Some of the discussions around resuming sports amidst the COVID-19 pandemic are about how sports owners and players can minimize their losses (often with some debate over how those losses should be shared), but there are some cases where the future of the league (or at least some of its teams or events) seems more in question. The XFL went from ending its season in March to laying off its employees and announcing no plans to return in April, the CFL asked for government help to continue (although it may not get that), and now tennis’ ATP Tour is seeing some speculation about its future (perhaps especially when it comes to smaller events). The U.S. Open is trying to press ahead for its planned event in New York in August, but there are still lots of questions there from players. And smaller events may have it even tougher.
Feliciano López has an interesting perspective on everything that’s going on with the ATP. He’s both a player (who currently holds a record of 72 consecutive main-draw appearances at Grand Slam events, and who won both singles and doubles (with Andy Murray) titles at last year’s Queen’s Club Championships) and a tournament director (with the Madrid Open). And his comments to Kevin Mitchell of The Guardian for a piece published Sunday certainly seem pretty dire for the future of the sport (or at least, for some of its less prominent tournaments). Here are some of the key things López had to say:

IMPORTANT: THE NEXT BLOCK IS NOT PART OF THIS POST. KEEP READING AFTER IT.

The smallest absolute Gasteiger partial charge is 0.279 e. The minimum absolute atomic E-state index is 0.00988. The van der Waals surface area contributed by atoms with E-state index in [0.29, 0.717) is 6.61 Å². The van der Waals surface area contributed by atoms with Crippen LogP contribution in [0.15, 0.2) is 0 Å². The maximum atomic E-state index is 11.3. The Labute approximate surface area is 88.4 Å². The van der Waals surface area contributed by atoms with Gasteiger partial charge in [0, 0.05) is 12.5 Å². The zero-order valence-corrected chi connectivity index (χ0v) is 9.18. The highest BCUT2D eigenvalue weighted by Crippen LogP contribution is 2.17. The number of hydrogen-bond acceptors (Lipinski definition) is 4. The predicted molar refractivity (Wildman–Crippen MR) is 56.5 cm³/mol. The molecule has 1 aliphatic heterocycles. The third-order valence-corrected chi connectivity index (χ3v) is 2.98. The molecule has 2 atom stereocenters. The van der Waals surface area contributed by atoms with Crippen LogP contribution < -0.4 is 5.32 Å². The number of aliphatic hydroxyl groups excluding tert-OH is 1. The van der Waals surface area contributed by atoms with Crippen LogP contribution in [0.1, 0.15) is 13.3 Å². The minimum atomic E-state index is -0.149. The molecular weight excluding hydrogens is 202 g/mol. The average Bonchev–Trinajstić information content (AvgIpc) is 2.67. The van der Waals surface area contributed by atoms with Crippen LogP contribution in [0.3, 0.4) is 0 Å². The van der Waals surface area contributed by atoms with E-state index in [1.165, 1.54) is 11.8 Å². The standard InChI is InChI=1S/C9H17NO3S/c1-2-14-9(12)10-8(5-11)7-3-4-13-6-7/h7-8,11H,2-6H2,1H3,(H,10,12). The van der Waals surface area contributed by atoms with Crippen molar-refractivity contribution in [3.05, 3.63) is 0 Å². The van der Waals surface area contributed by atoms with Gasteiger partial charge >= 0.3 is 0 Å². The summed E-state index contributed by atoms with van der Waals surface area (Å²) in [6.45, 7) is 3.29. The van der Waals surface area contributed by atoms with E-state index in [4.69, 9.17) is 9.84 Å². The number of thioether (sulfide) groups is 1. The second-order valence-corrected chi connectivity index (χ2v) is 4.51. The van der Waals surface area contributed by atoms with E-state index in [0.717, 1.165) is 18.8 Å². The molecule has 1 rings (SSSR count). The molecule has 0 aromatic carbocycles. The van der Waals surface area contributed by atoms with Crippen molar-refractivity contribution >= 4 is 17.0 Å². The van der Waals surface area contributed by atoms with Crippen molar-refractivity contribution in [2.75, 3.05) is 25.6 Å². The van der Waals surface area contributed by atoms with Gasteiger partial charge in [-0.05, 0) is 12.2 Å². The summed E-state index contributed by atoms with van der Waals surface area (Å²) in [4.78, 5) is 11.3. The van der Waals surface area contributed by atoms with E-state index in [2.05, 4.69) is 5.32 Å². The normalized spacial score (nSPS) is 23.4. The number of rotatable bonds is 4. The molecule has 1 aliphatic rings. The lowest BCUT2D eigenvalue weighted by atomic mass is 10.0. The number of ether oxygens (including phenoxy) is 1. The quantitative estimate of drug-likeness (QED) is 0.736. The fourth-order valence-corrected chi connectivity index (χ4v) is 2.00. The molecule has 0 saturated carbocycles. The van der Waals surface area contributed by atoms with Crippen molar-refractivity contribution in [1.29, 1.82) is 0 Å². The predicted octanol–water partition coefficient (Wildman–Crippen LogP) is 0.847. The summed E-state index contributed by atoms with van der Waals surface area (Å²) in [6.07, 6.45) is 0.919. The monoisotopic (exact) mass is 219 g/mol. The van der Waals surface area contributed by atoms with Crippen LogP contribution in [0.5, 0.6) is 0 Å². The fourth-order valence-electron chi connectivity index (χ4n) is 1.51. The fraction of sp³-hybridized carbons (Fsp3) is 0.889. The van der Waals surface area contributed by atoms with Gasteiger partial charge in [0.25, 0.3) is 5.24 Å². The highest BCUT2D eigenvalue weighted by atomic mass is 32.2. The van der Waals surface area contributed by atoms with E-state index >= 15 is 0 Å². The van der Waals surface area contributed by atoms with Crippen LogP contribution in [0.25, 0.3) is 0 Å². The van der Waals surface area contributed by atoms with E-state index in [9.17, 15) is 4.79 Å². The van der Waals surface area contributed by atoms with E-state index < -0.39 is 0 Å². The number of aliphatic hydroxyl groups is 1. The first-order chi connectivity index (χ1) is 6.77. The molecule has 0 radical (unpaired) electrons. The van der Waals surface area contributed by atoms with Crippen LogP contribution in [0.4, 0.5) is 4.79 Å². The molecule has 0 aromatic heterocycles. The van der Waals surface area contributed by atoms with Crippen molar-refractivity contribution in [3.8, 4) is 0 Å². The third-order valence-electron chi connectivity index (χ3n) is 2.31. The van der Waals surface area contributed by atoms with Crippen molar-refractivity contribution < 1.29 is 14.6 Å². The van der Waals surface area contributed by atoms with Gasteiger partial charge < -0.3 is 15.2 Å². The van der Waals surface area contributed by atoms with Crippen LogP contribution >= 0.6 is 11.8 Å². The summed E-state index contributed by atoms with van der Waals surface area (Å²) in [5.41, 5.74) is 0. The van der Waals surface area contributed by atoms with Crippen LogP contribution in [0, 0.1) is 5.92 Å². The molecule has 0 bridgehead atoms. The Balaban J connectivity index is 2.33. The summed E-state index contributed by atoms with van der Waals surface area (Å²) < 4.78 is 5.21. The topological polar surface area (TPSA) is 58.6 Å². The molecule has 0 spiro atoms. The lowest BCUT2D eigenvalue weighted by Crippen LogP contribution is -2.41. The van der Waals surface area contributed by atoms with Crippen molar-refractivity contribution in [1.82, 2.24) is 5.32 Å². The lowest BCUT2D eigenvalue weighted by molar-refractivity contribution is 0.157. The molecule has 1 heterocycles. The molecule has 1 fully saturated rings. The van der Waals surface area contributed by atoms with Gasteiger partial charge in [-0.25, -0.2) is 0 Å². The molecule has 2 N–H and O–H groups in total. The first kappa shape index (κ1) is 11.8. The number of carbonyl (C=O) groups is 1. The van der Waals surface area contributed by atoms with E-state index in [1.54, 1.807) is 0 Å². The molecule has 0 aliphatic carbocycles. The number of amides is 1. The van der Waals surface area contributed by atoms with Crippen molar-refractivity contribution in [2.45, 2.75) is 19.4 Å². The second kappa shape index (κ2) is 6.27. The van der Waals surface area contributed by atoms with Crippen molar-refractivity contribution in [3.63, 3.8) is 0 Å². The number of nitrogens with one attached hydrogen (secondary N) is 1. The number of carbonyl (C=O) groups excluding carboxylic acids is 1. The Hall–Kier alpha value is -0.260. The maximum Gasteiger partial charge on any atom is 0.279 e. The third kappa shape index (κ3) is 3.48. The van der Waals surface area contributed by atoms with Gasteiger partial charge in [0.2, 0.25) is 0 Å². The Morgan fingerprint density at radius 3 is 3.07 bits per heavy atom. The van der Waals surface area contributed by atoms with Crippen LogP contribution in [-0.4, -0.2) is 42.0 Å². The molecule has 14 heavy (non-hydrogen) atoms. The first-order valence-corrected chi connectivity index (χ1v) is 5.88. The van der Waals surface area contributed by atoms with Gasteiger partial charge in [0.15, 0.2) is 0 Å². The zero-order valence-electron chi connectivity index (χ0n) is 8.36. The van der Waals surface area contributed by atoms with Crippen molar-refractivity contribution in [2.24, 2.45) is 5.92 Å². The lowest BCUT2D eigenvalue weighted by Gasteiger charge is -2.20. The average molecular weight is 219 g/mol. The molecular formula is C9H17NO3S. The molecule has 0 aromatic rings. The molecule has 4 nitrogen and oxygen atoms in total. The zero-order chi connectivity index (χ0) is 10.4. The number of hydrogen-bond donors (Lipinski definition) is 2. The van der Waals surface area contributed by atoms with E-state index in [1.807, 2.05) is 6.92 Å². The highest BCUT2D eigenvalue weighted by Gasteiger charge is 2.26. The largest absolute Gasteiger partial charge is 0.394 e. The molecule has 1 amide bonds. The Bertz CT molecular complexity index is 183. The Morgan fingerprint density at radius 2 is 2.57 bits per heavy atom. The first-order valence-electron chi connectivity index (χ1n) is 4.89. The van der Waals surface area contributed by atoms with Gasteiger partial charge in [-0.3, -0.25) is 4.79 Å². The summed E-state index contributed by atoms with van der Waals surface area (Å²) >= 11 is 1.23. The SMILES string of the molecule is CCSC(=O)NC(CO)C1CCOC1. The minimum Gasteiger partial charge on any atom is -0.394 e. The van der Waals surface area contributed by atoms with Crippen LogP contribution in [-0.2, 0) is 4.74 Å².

“I’m talking as a player now – but I’m also a tournament director and I am able to see the reality, to see how tough it is to survive in this crisis. It is hitting everyone. It’s tough to break even. This is what the players need to understand. It is really urgent that everybody plays. But, if we don’t have tournaments, it’s possible the ATP is not going to survive either. We need to stay together. It is the only way to survive.”
López revealed those running events are in crisis talks with the ATP, and the WTA, and will have to resolve their dilemma within the next two weeks. “There are different scenarios. One, where you don’t have spectators at all, so the reduction [in prize money] is going to be more significant; the other is where you can have 30% or 40% of spectators, and then the reduction would be less.” López believes Madrid could “break even” with a 40% crowd – and reduced prize money.
Of course, López has a clear bias as someone who’s involved in running a tournament, and his comments may not be wholly accurate for either the wider situation of the Tour or for its players. But at the same time, it’s certainly notable to see him speaking out on this in such strong terms. And it’s particularly interesting to hear him say that the Madrid Open (where he obviously is involved with the finances) would need both a 40 percent crowd and reduced prize money to “break even.”
If that really is the case, and if that’s the case for other smaller tournaments as well, there may be a whole lot of challenges ahead for the ATP Tour. Even trying to achieve a 40 percent capacity at this point seems awfully risky. And a determination to offer reduced prize money may not go over well with the players. There’s obviously a lot still to happen here, starting with if the U.S. Open will in fact go on as planned, and if not, what a fall schedule of European tournaments might look like. But it’s definitely notable to see López speaking out in such strong terms, and suggesting such dire consequences for the ATP Tour if it does wind up on a pause. We’ll see what happens in the days ahead.